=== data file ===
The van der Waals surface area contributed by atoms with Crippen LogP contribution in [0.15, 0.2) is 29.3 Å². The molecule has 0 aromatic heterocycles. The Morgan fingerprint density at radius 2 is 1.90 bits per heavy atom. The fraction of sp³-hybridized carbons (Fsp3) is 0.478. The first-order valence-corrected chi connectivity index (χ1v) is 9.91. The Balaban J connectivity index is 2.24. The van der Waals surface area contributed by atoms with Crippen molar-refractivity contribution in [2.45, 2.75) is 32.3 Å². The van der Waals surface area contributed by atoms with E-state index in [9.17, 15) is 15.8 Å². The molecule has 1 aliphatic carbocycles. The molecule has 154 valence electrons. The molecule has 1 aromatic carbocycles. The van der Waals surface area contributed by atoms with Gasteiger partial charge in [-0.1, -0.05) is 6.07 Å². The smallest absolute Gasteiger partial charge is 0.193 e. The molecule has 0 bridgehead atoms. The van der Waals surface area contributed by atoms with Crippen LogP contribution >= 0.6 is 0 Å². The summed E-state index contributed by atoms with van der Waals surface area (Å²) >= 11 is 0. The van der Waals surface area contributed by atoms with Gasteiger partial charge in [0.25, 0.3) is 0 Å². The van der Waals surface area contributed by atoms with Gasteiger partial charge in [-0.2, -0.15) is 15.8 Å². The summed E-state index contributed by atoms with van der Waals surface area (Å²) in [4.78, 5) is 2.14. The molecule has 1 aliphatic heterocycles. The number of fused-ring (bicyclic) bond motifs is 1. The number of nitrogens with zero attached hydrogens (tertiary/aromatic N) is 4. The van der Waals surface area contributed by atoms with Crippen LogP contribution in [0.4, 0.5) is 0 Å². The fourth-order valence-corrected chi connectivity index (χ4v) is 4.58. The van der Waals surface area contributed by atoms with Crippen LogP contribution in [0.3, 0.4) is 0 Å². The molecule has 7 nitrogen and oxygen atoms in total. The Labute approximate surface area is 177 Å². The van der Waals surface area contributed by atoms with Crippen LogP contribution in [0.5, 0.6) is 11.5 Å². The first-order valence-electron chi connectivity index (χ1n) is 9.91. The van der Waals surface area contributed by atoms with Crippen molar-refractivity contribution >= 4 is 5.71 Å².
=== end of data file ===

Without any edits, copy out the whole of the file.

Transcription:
The van der Waals surface area contributed by atoms with Crippen LogP contribution in [0.15, 0.2) is 29.3 Å². The molecule has 0 aromatic heterocycles. The Morgan fingerprint density at radius 2 is 1.90 bits per heavy atom. The fraction of sp³-hybridized carbons (Fsp3) is 0.478. The first-order valence-corrected chi connectivity index (χ1v) is 9.91. The Balaban J connectivity index is 2.24. The van der Waals surface area contributed by atoms with Crippen molar-refractivity contribution in [2.45, 2.75) is 32.3 Å². The van der Waals surface area contributed by atoms with E-state index in [9.17, 15) is 15.8 Å². The molecule has 1 aliphatic carbocycles. The molecule has 154 valence electrons. The molecule has 1 aromatic carbocycles. The van der Waals surface area contributed by atoms with Gasteiger partial charge in [-0.1, -0.05) is 6.07 Å². The smallest absolute Gasteiger partial charge is 0.193 e. The molecule has 0 bridgehead atoms. The van der Waals surface area contributed by atoms with Crippen LogP contribution >= 0.6 is 0 Å². The summed E-state index contributed by atoms with van der Waals surface area (Å²) >= 11 is 0. The van der Waals surface area contributed by atoms with Gasteiger partial charge in [0.25, 0.3) is 0 Å². The van der Waals surface area contributed by atoms with Gasteiger partial charge in [-0.2, -0.15) is 15.8 Å². The summed E-state index contributed by atoms with van der Waals surface area (Å²) in [4.78, 5) is 2.14. The molecule has 1 aliphatic heterocycles. The number of fused-ring (bicyclic) bond motifs is 1. The number of nitrogens with zero attached hydrogens (tertiary/aromatic N) is 4. The van der Waals surface area contributed by atoms with Crippen LogP contribution in [0.4, 0.5) is 0 Å². The fourth-order valence-corrected chi connectivity index (χ4v) is 4.58. The van der Waals surface area contributed by atoms with Crippen LogP contribution in [0.3, 0.4) is 0 Å². The molecule has 7 nitrogen and oxygen atoms in total. The Labute approximate surface area is 177 Å². The van der Waals surface area contributed by atoms with Crippen LogP contribution in [0.5, 0.6) is 11.5 Å². The first-order valence-electron chi connectivity index (χ1n) is 9.91. The van der Waals surface area contributed by atoms with Crippen molar-refractivity contribution >= 4 is 5.71 Å².